“It’s exciting how we also teach each other as we read each other’s reports and see successes. For example, it reduced the medication call volume overall, but also our refill incidences dropped by two percentage points.” -Dr. Cottingham
Based on industry standards, opening a pharmacy for a refill after-hours can cost an agency up to $200. (Plus, it doesn’t make your pharmacy partner very happy to have to come in and open up a pharmacy). Hospice agencies often utilize local pharmacies; for them, the pharmacist is the one on call, and they’re the pharmacy’s owner. They want to avoid receiving those calls for a medication that should already have been ordered in the first place. Making sure that medication is correct makes for a happy pharmacy partner. Coastal potentially saved over $50,000 by ensuring they were on top of what patients and families needed regarding medications. That resulted in reinvestment into patient care services – a huge win across the board.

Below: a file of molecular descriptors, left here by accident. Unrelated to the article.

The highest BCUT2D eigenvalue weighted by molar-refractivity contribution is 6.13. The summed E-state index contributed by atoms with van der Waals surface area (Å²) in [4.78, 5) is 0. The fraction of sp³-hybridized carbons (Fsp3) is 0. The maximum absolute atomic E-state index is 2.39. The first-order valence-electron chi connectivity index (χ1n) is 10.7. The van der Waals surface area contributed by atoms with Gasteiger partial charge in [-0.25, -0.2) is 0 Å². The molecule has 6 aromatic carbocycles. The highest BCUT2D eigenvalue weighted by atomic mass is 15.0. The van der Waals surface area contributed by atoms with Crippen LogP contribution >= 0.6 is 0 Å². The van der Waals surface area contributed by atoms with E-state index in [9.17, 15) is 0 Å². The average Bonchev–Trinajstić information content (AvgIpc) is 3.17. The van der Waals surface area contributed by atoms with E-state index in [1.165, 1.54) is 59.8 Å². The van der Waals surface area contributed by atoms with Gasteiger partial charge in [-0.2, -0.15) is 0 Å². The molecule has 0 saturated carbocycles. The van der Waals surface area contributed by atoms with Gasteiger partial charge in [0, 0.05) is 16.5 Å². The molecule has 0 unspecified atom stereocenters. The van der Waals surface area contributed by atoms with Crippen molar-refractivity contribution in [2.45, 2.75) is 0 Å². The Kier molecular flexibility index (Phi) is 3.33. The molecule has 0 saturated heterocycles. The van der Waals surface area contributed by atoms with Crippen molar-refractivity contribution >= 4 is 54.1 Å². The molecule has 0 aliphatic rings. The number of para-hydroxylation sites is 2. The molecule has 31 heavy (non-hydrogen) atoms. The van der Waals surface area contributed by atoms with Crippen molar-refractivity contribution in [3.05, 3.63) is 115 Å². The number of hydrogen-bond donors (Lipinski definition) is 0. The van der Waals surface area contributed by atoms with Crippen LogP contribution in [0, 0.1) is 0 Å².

Secondary benefits of reducing medication refill calls after hours
Interestingly, Coastal found that when they resolved many medication refill calls issues after hours, they also saw increased home education and comfort. In this instance, it is not only teaching about medicines. The instruction also helps eliminate the fear wrapped around some of these common medications. That increases compliance, helps reduce symptoms and overall discomfort in the patient, and can decrease anxiety in the family. Medication management is the primary concern for home health and hospice patients. We speak about the patient experience all the time, so understanding the fears and getting ahead of them with education is essential.
Additionally, many travel nurses are filling in due to the nursing shortage, and this data insight also helps with education there. With short shifts and travel nurses, Coastal has been innovative with staffing patterns, so they have staff that cross-trains across care locations. Staffing this way can result in a lack of consistency; the nurse may need to be more familiar with the patient. But among other steps, they are now prioritizing medication reconciliation during the visit. This new process has been a big win regarding the family’s trust. The family is going through so much, and they’re not usually trained caregivers. So, for them to help embrace and take control and teach them how to manage those medications, it’s been a success across the organization.